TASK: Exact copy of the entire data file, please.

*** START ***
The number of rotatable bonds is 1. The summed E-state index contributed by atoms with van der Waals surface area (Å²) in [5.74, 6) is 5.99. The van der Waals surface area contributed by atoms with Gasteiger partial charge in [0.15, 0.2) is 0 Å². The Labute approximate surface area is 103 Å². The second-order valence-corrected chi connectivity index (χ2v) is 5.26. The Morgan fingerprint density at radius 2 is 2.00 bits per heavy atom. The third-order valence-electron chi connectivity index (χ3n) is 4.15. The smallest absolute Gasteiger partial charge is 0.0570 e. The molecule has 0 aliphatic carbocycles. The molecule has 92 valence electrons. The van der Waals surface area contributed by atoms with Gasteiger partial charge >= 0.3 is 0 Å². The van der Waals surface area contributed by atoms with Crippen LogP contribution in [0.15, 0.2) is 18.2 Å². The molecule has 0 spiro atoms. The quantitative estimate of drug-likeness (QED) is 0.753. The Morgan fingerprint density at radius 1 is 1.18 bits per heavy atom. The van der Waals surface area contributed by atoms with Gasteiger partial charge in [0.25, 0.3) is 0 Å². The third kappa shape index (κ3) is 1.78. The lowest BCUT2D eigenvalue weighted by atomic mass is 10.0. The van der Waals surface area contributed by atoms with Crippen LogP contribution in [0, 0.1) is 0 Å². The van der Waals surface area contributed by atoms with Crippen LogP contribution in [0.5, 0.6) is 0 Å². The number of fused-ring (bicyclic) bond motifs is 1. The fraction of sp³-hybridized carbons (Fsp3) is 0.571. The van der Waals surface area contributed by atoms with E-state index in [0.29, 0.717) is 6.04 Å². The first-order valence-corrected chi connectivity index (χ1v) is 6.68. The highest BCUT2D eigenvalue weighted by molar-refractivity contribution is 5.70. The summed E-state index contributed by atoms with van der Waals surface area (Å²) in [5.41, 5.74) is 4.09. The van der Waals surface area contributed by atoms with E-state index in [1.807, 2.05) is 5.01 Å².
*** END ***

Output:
The number of rotatable bonds is 1. The summed E-state index contributed by atoms with van der Waals surface area (Å²) in [5.74, 6) is 5.99. The van der Waals surface area contributed by atoms with Gasteiger partial charge in [0.15, 0.2) is 0 Å². The Labute approximate surface area is 103 Å². The second-order valence-corrected chi connectivity index (χ2v) is 5.26. The Morgan fingerprint density at radius 2 is 2.00 bits per heavy atom. The third-order valence-electron chi connectivity index (χ3n) is 4.15. The smallest absolute Gasteiger partial charge is 0.0570 e. The molecule has 0 aliphatic carbocycles. The molecule has 92 valence electrons. The van der Waals surface area contributed by atoms with Gasteiger partial charge >= 0.3 is 0 Å². The van der Waals surface area contributed by atoms with Crippen LogP contribution in [0.15, 0.2) is 18.2 Å². The molecule has 0 spiro atoms. The quantitative estimate of drug-likeness (QED) is 0.753. The Morgan fingerprint density at radius 1 is 1.18 bits per heavy atom. The van der Waals surface area contributed by atoms with Gasteiger partial charge in [0.25, 0.3) is 0 Å². The third kappa shape index (κ3) is 1.78. The lowest BCUT2D eigenvalue weighted by atomic mass is 10.0. The van der Waals surface area contributed by atoms with Crippen LogP contribution in [0, 0.1) is 0 Å². The van der Waals surface area contributed by atoms with Crippen LogP contribution in [0.5, 0.6) is 0 Å². The number of fused-ring (bicyclic) bond motifs is 1. The fraction of sp³-hybridized carbons (Fsp3) is 0.571. The van der Waals surface area contributed by atoms with E-state index in [0.29, 0.717) is 6.04 Å². The first-order valence-corrected chi connectivity index (χ1v) is 6.68. The highest BCUT2D eigenvalue weighted by molar-refractivity contribution is 5.70. The summed E-state index contributed by atoms with van der Waals surface area (Å²) in [5.41, 5.74) is 4.09. The van der Waals surface area contributed by atoms with E-state index in [1.807, 2.05) is 5.01 Å².